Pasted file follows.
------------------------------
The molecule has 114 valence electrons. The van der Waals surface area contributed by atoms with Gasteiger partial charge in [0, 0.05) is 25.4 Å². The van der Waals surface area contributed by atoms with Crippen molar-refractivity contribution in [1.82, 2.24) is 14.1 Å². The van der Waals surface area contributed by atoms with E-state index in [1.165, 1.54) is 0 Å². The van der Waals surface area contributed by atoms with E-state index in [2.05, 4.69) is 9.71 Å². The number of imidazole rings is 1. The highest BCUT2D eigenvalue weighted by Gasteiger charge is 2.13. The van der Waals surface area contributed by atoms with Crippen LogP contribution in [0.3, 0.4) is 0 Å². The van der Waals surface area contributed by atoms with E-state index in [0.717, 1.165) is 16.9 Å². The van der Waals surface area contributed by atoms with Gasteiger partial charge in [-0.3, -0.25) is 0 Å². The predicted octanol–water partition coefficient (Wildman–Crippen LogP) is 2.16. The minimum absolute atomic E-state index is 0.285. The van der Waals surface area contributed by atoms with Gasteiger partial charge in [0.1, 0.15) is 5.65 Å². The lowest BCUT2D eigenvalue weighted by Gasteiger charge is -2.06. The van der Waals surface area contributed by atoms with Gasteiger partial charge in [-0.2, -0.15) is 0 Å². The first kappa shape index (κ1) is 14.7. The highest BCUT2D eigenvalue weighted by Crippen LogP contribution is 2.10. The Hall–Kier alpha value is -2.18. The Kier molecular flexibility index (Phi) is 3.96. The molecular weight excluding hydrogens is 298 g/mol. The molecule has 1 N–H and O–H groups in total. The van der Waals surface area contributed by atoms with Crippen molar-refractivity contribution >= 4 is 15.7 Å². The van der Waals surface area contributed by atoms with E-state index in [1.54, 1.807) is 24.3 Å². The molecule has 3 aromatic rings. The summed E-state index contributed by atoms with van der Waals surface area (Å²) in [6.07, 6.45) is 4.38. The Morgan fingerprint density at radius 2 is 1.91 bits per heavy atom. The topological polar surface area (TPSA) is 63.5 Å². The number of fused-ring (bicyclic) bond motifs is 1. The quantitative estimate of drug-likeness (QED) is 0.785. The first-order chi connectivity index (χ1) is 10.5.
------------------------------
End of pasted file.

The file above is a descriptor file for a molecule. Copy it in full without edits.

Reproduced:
The molecule has 114 valence electrons. The van der Waals surface area contributed by atoms with Gasteiger partial charge in [0, 0.05) is 25.4 Å². The van der Waals surface area contributed by atoms with Crippen molar-refractivity contribution in [1.82, 2.24) is 14.1 Å². The van der Waals surface area contributed by atoms with E-state index in [1.165, 1.54) is 0 Å². The van der Waals surface area contributed by atoms with E-state index in [2.05, 4.69) is 9.71 Å². The number of imidazole rings is 1. The highest BCUT2D eigenvalue weighted by Gasteiger charge is 2.13. The van der Waals surface area contributed by atoms with Crippen LogP contribution in [0.3, 0.4) is 0 Å². The van der Waals surface area contributed by atoms with E-state index in [0.717, 1.165) is 16.9 Å². The van der Waals surface area contributed by atoms with Gasteiger partial charge in [-0.3, -0.25) is 0 Å². The predicted octanol–water partition coefficient (Wildman–Crippen LogP) is 2.16. The minimum absolute atomic E-state index is 0.285. The van der Waals surface area contributed by atoms with Gasteiger partial charge in [0.1, 0.15) is 5.65 Å². The lowest BCUT2D eigenvalue weighted by Gasteiger charge is -2.06. The van der Waals surface area contributed by atoms with Gasteiger partial charge in [-0.2, -0.15) is 0 Å². The first kappa shape index (κ1) is 14.7. The highest BCUT2D eigenvalue weighted by Crippen LogP contribution is 2.10. The Hall–Kier alpha value is -2.18. The Kier molecular flexibility index (Phi) is 3.96. The molecular weight excluding hydrogens is 298 g/mol. The molecule has 1 N–H and O–H groups in total. The van der Waals surface area contributed by atoms with Crippen molar-refractivity contribution >= 4 is 15.7 Å². The van der Waals surface area contributed by atoms with E-state index in [1.54, 1.807) is 24.3 Å². The molecule has 3 aromatic rings. The summed E-state index contributed by atoms with van der Waals surface area (Å²) in [6.07, 6.45) is 4.38. The Morgan fingerprint density at radius 2 is 1.91 bits per heavy atom. The topological polar surface area (TPSA) is 63.5 Å². The number of fused-ring (bicyclic) bond motifs is 1. The quantitative estimate of drug-likeness (QED) is 0.785. The first-order chi connectivity index (χ1) is 10.5.